Evaluate a significant experience, achievement, risk you have taken, or ethical dilemma you have faced and its impact on you.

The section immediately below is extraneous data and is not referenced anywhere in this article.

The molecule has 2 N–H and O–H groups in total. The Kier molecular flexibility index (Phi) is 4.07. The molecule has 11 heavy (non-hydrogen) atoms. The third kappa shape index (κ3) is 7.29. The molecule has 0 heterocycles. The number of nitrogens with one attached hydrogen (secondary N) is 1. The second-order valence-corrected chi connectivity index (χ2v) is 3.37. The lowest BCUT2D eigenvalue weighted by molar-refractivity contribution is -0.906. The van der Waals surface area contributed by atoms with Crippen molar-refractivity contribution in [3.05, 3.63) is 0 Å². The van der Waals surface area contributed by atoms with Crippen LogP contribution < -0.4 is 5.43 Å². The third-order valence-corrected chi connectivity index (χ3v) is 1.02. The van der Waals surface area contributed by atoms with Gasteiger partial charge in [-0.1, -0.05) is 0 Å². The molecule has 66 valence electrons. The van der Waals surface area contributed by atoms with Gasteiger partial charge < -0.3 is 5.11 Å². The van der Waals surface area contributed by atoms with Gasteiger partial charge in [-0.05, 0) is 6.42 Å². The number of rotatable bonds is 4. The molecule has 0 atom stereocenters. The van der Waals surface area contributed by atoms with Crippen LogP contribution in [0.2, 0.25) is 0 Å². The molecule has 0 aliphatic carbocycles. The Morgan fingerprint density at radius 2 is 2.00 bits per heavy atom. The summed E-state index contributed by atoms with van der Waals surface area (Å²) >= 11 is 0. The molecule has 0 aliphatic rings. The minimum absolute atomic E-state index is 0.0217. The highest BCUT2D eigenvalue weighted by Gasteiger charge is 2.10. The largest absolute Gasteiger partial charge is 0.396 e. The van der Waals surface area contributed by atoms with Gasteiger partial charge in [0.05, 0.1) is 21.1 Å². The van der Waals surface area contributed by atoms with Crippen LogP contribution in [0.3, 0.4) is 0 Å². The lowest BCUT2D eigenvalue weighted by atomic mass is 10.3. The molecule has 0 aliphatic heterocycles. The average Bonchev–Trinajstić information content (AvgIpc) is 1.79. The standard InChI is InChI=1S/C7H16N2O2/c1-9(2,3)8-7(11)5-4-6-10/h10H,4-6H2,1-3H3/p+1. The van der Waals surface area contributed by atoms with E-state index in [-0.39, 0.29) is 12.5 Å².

It’s 107 degrees and the sun’s hot rays are beating down on a family trekking through the busy streets of Dhaka. People, rickshaws, and goats alike are all rushing off to reach their respective destinations. As the parents of the family encourage their two daughters through the maze of bodies, the younger of the two whines for an ice cold mango lassee to alleviate the unbearable heat. They finally reach the car, breathing a sigh of relief as they enter the refreshingly cool vehicle, and as they begin to talk about their plans for the day, a traffic jam forms ahead of them. But of course, being in Bangladesh on vacation, this is no ordinary traffic jam; it starts because a rickshaw swerves into a jeep in order to avoid hitting a family of chickens crossing the road. With the entire street covered in debris from the crash, people impatiently honk from their cars to get an ambulance there faster. Half an hour passes by and it still has not arrived, and the little girl is still craving a mango lassee. Begrudgingly, her father agrees to go buy her one. They leave the car and the mother is left with her older daughter. As they sit in the car, the girl begins to drift off to sleep…when she is suddenly startled by a rapping knock on her window. Her head snaps around, and her jaw drops at the sight outside of the car.Seeing that I was only ten years old, it is understandable that I screamed when I saw what stood outside my window that day in Bangladesh. Immediately, just from looking at them, I knew that the two men standing there begging for spare change were unlike every other person I had ever seen doing the same thing. For starters, one was perched on the others shoulders; strange, but at second glance, I realized that it was because he had no legs. The other man? He had no arms. Both were wearing ragged clothing and were truly all skin and bones, with their shoulder bones sharply jutting out of their bodies. I leaped into my mother’s arms and instantly felt guilty, for the looks of utter misery on the men’s faces drooped even lower. Never had I ever felt a stronger need to give a person some sort of compensation, because it was in plain sight that these people truly needed it. Begging my mother for permission to give them some spare change, she allowed me to do so. I opened my tiny clasp purse my grandmother had made me and looked into my modest collection of Bangladeshi coins I had collected thus far on our vacation. At that point in my life, I had been collecting foreign coins for many years, and coveted every single one that went into my collection. I thought hard about what was more important; expanding my already extensive assortment of coins, or giving these men a few dollars to buy themselves some source of strongly needed nourishment. When we returned back home to America later that summer and I told my best friend all about my vacation, she was astounded that I had decided to give my coins to two complete strangers. My other friends agreed, that they would have just kept it for themselves, and told the men to ask someone else. They all asked why I had made such a decision, and at the time, I told them that I simply felt it was the right thing to do. However, it was the plain fact that I had physically encountered poverty, right in front of my face, that had driven me to make that choice. In my life, I constantly hear of impoverished people from third world countries who go hungry for days, live in scant housing, and are more prone to disease than any average person living in America. I’ve seen programs on television that show such people who are much less fortunate than me, and naturally, it saddens me to know that they will never have the opportunities that I am privileged to have in my own life. However, despite the fact that I know that these kinds of situations exist in the world, it never really hit me until that day that was I on vacation with my family in Bangladesh, at the young age of ten. I knew, when we first arrived in the Dhaka airport, that this would not be like any other vacation we had been on. My family has traveled quite a bit in the past, and Bangladesh was unlike any of the other countries we’ve been to, because the extremes were plainly manifested right in front of our eyes. We visited the villages, where sheep and cows roamed the streets, and the thick air smelled of ghee and straw bales. And we spent time in the city, in which the crowded, pebbly streets were occupied by people walking, bustling along in rickshaws, and rumbling by in cars. In both of these parts of the country, the poor were everywhere. It was impossible to not encounter a beggar on the side of the street every five minutes, and it was equally impossible to not be shocked at the extreme poverty-stricken conditions that you saw them living in. Children with enormous tumors protruding from their bodies played on the streets, people missing limbs – like the two men – made their way around with no assistance from passersby, and elderly citizens took their time limping through the maze of bodies in the packed, sweltering city. I had always known that poverty existed, and I knew that it was awful; but to see it right in front of my very eyes? That really hit home. And it made me realize just how terrible some people have it, making me feel guilty for all of the blessings that I have in my own life. Constant running water, food, shelter, clothes. All of these things that I had taken for granted my entire life, suddenly became privileges that other people would give anything to have in the smallest amounts. That day, I rolled down my window slowly and reached my tiny, plump hand out to the man perched on the other’s shoulders. He spread out his bony, wrinkled fingers with his palm out, and in it I placed one, two, three shiny dollars coins. I looked up to him and when our eyes finally met, his thin lips curled into a grin I would never have imagined would have fit on his thin, hollowed out face. Giving both men a genuine smile in return, it was ironic that the emptiness in my little purse was the complete opposite of the gratifying feeling that was growing inside of me, expanding until I couldn’t stop smiling. Since that experience, I have been a strong believer of the idea that being physically exposed to a concept is far more effective than simply being told of it, or watching it on the other side of a television screen. I’ve incorporated this philosophy into all aspects of my life; when I work in the summers at a day camp on a local farm, I constantly use animal and plant encounters as learning opportunities for the children, instead of simply having discussions about them or reading a book. I now stop and appreciate moments that make me love the life I’ve been given, instead of disregarding them as nothing special. I’ve learned to appreciate life as it comes, because I now realize that once-in-a-lifetime experiences are given to us a lot more often than we think they do.